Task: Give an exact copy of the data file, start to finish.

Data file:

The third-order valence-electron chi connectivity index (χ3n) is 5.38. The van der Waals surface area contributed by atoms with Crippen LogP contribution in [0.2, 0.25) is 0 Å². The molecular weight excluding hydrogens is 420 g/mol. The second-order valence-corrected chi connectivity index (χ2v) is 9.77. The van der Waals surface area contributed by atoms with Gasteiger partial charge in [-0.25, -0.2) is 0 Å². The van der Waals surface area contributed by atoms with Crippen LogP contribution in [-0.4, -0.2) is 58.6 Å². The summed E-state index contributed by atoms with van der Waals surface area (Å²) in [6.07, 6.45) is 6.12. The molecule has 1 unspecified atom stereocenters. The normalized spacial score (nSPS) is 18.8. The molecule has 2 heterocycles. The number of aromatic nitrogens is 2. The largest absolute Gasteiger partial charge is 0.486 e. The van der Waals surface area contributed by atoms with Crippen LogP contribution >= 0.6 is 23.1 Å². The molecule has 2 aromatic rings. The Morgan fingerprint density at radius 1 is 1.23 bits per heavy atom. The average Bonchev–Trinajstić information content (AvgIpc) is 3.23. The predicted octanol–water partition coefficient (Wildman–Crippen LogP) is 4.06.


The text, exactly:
The third-order valence-electron chi connectivity index (χ3n) is 5.38. The van der Waals surface area contributed by atoms with Crippen LogP contribution in [0.2, 0.25) is 0 Å². The molecular weight excluding hydrogens is 420 g/mol. The second-order valence-corrected chi connectivity index (χ2v) is 9.77. The van der Waals surface area contributed by atoms with Gasteiger partial charge in [-0.25, -0.2) is 0 Å². The van der Waals surface area contributed by atoms with Crippen LogP contribution in [-0.4, -0.2) is 58.6 Å². The summed E-state index contributed by atoms with van der Waals surface area (Å²) in [6.07, 6.45) is 6.12. The molecule has 1 unspecified atom stereocenters. The normalized spacial score (nSPS) is 18.8. The molecule has 2 heterocycles. The number of aromatic nitrogens is 2. The largest absolute Gasteiger partial charge is 0.486 e. The van der Waals surface area contributed by atoms with Crippen LogP contribution >= 0.6 is 23.1 Å². The molecule has 2 aromatic rings. The Morgan fingerprint density at radius 1 is 1.23 bits per heavy atom. The average Bonchev–Trinajstić information content (AvgIpc) is 3.23. The predicted octanol–water partition coefficient (Wildman–Crippen LogP) is 4.06.